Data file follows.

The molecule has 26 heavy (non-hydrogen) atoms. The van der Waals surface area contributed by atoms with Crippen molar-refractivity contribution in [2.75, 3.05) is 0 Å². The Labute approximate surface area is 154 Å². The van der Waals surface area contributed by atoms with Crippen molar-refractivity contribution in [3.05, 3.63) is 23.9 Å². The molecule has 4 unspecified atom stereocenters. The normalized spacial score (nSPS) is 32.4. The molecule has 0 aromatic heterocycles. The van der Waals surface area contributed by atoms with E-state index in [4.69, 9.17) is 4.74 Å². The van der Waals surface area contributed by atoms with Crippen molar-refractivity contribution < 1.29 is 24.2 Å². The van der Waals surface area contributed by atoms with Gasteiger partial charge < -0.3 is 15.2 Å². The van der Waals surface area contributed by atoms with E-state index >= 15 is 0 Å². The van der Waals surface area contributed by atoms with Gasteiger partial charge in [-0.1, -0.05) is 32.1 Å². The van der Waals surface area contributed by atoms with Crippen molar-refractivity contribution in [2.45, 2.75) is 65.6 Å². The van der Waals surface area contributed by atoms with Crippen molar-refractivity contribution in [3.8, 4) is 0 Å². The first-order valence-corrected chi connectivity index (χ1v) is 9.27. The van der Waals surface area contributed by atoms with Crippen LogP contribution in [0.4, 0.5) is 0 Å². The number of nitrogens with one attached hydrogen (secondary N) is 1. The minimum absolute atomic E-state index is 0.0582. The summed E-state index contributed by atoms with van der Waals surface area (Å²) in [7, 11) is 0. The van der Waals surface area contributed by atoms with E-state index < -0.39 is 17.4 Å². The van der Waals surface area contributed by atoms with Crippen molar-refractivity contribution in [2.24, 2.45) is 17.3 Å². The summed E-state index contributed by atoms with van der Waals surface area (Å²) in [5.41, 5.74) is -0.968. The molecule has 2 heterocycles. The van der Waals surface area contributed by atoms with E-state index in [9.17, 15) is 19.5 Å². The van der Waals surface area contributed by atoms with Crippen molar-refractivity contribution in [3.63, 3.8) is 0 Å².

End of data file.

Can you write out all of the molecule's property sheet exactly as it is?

The molecule has 26 heavy (non-hydrogen) atoms. The van der Waals surface area contributed by atoms with Crippen molar-refractivity contribution in [2.75, 3.05) is 0 Å². The Labute approximate surface area is 154 Å². The van der Waals surface area contributed by atoms with Crippen molar-refractivity contribution in [3.05, 3.63) is 23.9 Å². The molecule has 4 unspecified atom stereocenters. The normalized spacial score (nSPS) is 32.4. The molecule has 0 aromatic heterocycles. The van der Waals surface area contributed by atoms with E-state index in [4.69, 9.17) is 4.74 Å². The van der Waals surface area contributed by atoms with Crippen molar-refractivity contribution < 1.29 is 24.2 Å². The van der Waals surface area contributed by atoms with Gasteiger partial charge < -0.3 is 15.2 Å². The van der Waals surface area contributed by atoms with E-state index >= 15 is 0 Å². The van der Waals surface area contributed by atoms with Gasteiger partial charge in [-0.1, -0.05) is 32.1 Å². The van der Waals surface area contributed by atoms with Crippen molar-refractivity contribution in [2.45, 2.75) is 65.6 Å². The van der Waals surface area contributed by atoms with Crippen molar-refractivity contribution in [3.8, 4) is 0 Å². The first-order valence-corrected chi connectivity index (χ1v) is 9.27. The van der Waals surface area contributed by atoms with Crippen LogP contribution in [0.4, 0.5) is 0 Å². The number of nitrogens with one attached hydrogen (secondary N) is 1. The minimum absolute atomic E-state index is 0.0582. The summed E-state index contributed by atoms with van der Waals surface area (Å²) in [7, 11) is 0. The van der Waals surface area contributed by atoms with E-state index < -0.39 is 17.4 Å². The van der Waals surface area contributed by atoms with Crippen molar-refractivity contribution in [2.24, 2.45) is 17.3 Å². The summed E-state index contributed by atoms with van der Waals surface area (Å²) in [5.41, 5.74) is -0.968. The molecule has 2 heterocycles. The van der Waals surface area contributed by atoms with E-state index in [9.17, 15) is 19.5 Å². The van der Waals surface area contributed by atoms with Crippen molar-refractivity contribution in [3.63, 3.8) is 0 Å².